Spruiker on the job: Hearings in Australia’s impeachment hearings

Today’s hearing is not expected to change the way the House of Representatives decides whether to impeach President Donald Trump.

But the House’s majority leader, Mitch McConnell, said on Monday that he will hold an extraordinary public hearing in the coming days on the issue.

That hearing is expected to start in the middle of this week.

The House will hold a closed-door session on Wednesday, when the president and vice president are expected to appear before the House for the first time in nearly a decade.

There are a few procedural details to be worked out before that hearing.

There will be a vote to determine whether there is enough evidence to impece the president, a procedural vote that the House has repeatedly refused to take this year.

Then, there will be two more votes.

One of those votes is expected in the early afternoon, on Thursday, to determine the number of votes necessary for impeachment.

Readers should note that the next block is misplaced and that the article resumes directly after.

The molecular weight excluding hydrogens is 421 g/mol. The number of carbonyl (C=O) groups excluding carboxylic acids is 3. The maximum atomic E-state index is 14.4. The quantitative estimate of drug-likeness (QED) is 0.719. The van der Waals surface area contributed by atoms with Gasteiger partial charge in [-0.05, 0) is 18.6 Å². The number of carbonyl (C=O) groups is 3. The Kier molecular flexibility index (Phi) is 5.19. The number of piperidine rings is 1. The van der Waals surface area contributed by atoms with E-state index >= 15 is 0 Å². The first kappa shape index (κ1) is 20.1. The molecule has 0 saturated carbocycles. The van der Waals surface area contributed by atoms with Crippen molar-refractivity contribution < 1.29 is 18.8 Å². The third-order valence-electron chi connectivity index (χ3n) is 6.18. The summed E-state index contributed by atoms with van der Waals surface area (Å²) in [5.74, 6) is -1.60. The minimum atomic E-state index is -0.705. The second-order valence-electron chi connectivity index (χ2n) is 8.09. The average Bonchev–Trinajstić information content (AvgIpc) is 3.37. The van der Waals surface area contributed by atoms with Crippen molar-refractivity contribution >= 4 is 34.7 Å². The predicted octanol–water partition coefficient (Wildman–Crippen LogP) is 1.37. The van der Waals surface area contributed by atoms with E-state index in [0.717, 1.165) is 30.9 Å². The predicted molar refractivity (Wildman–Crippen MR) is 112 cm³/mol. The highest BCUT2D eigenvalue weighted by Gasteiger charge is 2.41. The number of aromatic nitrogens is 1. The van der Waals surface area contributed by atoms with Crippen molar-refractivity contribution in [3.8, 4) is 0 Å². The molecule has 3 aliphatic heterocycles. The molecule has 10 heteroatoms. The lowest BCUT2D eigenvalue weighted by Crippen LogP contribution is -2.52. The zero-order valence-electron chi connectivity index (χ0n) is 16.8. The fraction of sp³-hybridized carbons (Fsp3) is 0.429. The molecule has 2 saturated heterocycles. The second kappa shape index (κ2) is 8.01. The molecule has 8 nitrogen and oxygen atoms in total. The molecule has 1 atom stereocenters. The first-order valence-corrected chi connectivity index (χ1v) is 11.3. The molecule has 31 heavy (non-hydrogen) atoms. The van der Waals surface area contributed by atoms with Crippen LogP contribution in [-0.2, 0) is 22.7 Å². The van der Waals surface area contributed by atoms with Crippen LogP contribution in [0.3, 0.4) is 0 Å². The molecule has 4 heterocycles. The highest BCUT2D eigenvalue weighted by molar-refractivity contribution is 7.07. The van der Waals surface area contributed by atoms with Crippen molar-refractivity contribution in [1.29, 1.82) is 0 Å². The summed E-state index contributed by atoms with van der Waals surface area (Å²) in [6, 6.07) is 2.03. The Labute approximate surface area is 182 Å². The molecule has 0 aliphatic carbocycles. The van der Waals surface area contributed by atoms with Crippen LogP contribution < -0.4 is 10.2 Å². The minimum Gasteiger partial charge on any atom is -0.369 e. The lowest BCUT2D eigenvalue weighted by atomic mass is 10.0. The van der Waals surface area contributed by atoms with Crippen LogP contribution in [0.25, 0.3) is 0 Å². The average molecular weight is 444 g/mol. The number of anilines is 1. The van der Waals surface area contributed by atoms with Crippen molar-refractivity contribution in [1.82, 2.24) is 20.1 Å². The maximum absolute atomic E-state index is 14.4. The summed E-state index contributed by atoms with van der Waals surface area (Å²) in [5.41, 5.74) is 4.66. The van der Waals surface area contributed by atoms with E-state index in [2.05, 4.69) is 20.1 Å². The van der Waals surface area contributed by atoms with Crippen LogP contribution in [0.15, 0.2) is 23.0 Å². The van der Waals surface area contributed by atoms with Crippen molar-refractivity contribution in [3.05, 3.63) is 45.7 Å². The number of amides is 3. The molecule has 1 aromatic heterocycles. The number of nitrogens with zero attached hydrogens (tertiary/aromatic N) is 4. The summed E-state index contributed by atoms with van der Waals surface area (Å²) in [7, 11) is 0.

If the House does not reach a majority of 60 votes, it will then go back to the House to consider impeachment.

The next step is a vote by the Senate.

That is where the House will be able to vote on whether to convict or not convict the president.

On Friday, the House is expected take up a procedural motion to convict Trump.

The Senate will vote on the impeachment motion.

There is no deadline for the Senate to vote.

If it decides to convict, Trump would be removed from office.

If he is acquitted, he would become the president of the United States for life.

On Monday, McConnell said he would hold an impeachment hearing on Wednesday.

The president and his attorney are expected, as well as members of Congress, to attend.

The move is expected, McConnell told reporters on Monday, to be a public spectacle.

“It will be very important that we are very careful in how we go about doing this,” McConnell said.

“The American people are not going to be comfortable with this.”

The Senate’s move would likely be met with protests by Trump supporters, including in the capital city of Washington, D.C. If Trump were to be acquitted of the charge of obstruction of justice, he could face a maximum sentence of up to two years in prison.

The case is currently before the U.S. Supreme Court, which could ultimately rule on the constitutionality of the law.